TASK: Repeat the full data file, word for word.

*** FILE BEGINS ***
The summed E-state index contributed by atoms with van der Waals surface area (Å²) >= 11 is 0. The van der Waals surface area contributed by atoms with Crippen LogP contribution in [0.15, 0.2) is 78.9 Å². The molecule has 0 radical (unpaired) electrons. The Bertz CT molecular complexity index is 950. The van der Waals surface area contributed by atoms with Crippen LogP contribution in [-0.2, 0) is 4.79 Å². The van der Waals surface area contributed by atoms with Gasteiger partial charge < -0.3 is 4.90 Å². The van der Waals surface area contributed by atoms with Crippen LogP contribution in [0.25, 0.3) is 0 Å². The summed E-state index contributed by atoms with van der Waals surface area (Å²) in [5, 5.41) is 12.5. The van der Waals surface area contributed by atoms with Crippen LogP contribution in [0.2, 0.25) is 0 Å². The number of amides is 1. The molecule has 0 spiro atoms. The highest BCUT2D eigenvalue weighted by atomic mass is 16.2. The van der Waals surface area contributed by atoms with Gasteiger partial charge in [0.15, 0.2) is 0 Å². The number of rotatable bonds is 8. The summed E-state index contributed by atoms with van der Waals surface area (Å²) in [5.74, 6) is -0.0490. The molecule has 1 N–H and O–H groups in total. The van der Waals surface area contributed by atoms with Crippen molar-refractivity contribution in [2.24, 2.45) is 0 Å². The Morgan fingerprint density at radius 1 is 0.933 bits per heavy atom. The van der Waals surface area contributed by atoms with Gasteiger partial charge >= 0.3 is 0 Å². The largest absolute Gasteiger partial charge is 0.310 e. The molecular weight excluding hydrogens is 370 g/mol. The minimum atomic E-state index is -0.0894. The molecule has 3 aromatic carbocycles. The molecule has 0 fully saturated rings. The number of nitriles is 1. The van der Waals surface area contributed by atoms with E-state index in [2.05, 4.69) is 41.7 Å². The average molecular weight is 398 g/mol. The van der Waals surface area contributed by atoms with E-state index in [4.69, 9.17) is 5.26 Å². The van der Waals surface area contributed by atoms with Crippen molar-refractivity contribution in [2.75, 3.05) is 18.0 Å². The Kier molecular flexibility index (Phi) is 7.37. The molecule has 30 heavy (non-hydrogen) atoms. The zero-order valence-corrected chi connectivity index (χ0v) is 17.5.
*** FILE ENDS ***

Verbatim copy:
The summed E-state index contributed by atoms with van der Waals surface area (Å²) >= 11 is 0. The van der Waals surface area contributed by atoms with Crippen LogP contribution in [0.15, 0.2) is 78.9 Å². The molecule has 0 radical (unpaired) electrons. The Bertz CT molecular complexity index is 950. The van der Waals surface area contributed by atoms with Crippen LogP contribution in [-0.2, 0) is 4.79 Å². The van der Waals surface area contributed by atoms with Gasteiger partial charge < -0.3 is 4.90 Å². The van der Waals surface area contributed by atoms with Crippen LogP contribution in [0.25, 0.3) is 0 Å². The summed E-state index contributed by atoms with van der Waals surface area (Å²) in [5, 5.41) is 12.5. The van der Waals surface area contributed by atoms with Crippen LogP contribution in [0.2, 0.25) is 0 Å². The number of amides is 1. The molecule has 0 spiro atoms. The highest BCUT2D eigenvalue weighted by atomic mass is 16.2. The van der Waals surface area contributed by atoms with Gasteiger partial charge in [0.15, 0.2) is 0 Å². The number of rotatable bonds is 8. The summed E-state index contributed by atoms with van der Waals surface area (Å²) in [5.74, 6) is -0.0490. The molecule has 1 N–H and O–H groups in total. The van der Waals surface area contributed by atoms with Crippen molar-refractivity contribution in [2.24, 2.45) is 0 Å². The Morgan fingerprint density at radius 1 is 0.933 bits per heavy atom. The van der Waals surface area contributed by atoms with Gasteiger partial charge >= 0.3 is 0 Å². The largest absolute Gasteiger partial charge is 0.310 e. The molecular weight excluding hydrogens is 370 g/mol. The minimum atomic E-state index is -0.0894. The molecule has 3 aromatic carbocycles. The molecule has 0 fully saturated rings. The number of nitriles is 1. The van der Waals surface area contributed by atoms with E-state index in [2.05, 4.69) is 41.7 Å². The average molecular weight is 398 g/mol. The van der Waals surface area contributed by atoms with E-state index in [4.69, 9.17) is 5.26 Å². The van der Waals surface area contributed by atoms with Crippen molar-refractivity contribution in [2.75, 3.05) is 18.0 Å². The Kier molecular flexibility index (Phi) is 7.37. The molecule has 30 heavy (non-hydrogen) atoms. The zero-order valence-corrected chi connectivity index (χ0v) is 17.5.